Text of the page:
So the approach of TagaroInterface is to define its lowest common denominator set of interface elements. Visual representations can be instantiated on multiple backends, with the first one being QWidget. For testing, we have one element of each but one of the planned categories available by now: a display element (TiLabel), an input element (TiLineInput), an action element (TiPushButton), and a layout element (TiRow). The only missing category is top-level elements: These determine where elements show up on screen. I’m currently planning TiPanel (for controls that are permanently visible at a window edge), TiDialog (for full-window overlays), TiMenu (for actions), and possibly TiToolBar and TiStatusBar.

Now to put the fun in all this, all of this is available in QML (with the aforementioned Ti* type names). For example:

import Tagaro 1.0
TiRow {
    title: "QML test"
    TiLineInput {
        id: input
    TiLabel {
        text: input.text

Because we’re at an early stage, there is not yet any integration into, say, QGraphicsView or QMainWindow. There is, however, a simple debug interface to instantiate QWidgets for these InterfaceElements, and everything seems to work as expected.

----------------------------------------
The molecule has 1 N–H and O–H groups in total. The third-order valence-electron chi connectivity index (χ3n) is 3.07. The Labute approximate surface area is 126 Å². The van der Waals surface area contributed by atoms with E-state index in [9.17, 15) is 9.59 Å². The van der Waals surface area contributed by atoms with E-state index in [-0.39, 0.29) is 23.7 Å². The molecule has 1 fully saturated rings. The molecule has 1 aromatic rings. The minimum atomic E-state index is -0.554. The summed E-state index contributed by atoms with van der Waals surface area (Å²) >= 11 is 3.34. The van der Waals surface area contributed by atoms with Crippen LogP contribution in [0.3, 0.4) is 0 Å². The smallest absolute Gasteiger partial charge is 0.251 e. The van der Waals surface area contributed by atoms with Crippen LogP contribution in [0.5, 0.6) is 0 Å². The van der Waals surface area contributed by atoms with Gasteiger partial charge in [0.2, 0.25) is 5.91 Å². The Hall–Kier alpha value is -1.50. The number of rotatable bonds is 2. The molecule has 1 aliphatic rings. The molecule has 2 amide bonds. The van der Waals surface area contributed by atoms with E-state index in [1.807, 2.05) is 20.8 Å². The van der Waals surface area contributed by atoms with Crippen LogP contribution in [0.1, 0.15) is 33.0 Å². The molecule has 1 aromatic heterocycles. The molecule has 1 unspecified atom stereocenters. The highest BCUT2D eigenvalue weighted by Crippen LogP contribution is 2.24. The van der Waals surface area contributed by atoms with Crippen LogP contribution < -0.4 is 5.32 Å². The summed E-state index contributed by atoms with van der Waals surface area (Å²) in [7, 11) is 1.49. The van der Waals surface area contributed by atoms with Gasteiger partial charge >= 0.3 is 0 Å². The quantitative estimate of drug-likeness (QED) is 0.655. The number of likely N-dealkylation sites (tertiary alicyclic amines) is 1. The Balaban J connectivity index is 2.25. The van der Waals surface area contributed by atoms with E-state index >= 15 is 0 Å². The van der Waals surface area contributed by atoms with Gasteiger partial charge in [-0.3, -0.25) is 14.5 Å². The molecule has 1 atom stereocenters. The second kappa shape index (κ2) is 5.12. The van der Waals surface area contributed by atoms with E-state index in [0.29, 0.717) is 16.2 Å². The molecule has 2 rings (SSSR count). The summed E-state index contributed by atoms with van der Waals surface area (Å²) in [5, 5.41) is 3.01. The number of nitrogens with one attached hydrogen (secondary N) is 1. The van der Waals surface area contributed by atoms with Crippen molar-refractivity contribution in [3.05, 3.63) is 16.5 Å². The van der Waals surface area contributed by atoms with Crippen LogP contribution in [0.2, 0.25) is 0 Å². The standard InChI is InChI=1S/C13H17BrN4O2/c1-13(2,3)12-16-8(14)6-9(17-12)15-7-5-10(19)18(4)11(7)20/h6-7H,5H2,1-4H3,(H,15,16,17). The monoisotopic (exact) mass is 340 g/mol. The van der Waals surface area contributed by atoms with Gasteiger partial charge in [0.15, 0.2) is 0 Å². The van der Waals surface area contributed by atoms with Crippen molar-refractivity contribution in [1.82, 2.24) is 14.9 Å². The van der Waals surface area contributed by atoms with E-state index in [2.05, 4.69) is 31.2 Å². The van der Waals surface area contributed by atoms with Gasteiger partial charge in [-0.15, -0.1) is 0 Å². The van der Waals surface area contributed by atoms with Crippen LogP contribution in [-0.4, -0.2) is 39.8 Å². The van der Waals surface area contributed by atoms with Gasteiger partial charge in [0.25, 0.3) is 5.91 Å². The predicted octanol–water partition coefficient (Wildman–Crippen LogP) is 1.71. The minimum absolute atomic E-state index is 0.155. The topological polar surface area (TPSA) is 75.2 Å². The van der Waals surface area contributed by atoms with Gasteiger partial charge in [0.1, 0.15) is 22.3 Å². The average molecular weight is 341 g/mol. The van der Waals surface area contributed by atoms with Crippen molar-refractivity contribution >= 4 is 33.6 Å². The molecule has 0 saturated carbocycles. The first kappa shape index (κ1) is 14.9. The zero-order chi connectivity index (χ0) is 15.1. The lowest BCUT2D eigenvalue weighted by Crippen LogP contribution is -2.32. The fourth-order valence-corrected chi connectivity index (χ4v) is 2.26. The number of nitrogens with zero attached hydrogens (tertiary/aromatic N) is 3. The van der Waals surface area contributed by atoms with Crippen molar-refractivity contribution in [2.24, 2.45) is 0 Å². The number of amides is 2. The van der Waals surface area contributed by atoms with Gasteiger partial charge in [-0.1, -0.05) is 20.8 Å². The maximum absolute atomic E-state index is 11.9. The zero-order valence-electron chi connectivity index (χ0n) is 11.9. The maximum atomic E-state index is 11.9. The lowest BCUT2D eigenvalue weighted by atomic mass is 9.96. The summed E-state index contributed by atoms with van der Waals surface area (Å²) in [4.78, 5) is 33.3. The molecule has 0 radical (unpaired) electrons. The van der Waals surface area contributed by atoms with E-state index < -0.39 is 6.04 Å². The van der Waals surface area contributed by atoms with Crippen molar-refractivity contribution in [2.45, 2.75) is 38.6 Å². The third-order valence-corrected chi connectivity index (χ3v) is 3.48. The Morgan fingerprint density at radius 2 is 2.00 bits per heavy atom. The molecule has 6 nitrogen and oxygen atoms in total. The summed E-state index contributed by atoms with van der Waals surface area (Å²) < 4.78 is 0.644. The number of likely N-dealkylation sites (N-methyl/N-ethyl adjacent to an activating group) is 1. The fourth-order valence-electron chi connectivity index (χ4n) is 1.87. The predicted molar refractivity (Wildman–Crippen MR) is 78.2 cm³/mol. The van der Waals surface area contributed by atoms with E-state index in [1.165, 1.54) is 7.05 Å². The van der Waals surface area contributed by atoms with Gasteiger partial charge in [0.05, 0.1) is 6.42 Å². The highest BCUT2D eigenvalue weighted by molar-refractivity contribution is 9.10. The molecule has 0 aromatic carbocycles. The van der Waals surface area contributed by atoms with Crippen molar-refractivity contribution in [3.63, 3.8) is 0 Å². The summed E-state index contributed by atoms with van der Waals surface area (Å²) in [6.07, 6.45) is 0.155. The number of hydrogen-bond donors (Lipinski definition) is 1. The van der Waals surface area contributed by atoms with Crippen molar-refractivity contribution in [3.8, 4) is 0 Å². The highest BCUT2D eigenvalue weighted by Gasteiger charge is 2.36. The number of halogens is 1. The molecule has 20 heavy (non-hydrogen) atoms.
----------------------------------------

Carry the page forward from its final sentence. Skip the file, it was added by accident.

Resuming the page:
Let me once again reiterate why there is nothing like this yet (a matter which I discussed at length with Nokia people at the Mobile sprint in November). It’s not about instantiating QWidgets: Plain C++ and Designer files fulfil this job perfectly. I do also not want to replace QtComponents; QtComponents both on QGraphicsView+QML and SceneGraph will become important backends for TagaroInterface in the future. But QtComponents is by its nature tied to QML and (in its current incarnation) to QGraphicsView. I want something that works well in all circumstances and can be controlled without much trouble from C++ (all mentioned Ti* classes have easily accessible C++ counterparts).

And of course, my work is not unrelated to what is happening in other parts of the KDE community. I especially want to rely heavily on the upcoming QML support for core classes of kdelibs, most notably KLocalizedString, KAction (for the whole menubar and toolbar stuff) and possibly KGuiItem (and the plethora of standard KGuiItems and KActions).

P.S. At the aforementioned Mobile sprint, some people saw me playing with QAbstractItemModels for describing user interfaces. This is a fun idea, but the different controls are just too different to be squeezed into one set of roles. One can possibly do a lot of hinting, but it’s not worth the effort if there are simpler alternatives like QML.


3 Responses to “Tagaro updates: Flexible graphics sources, work on TagaroInterface”

  1. TheBlackCat Says:

    Nice! Good to see these sorts of improvements under the hood. Will there also be scripted bindings for tagaro, like Python or Ruby, so games like Kajongg can be ported to it?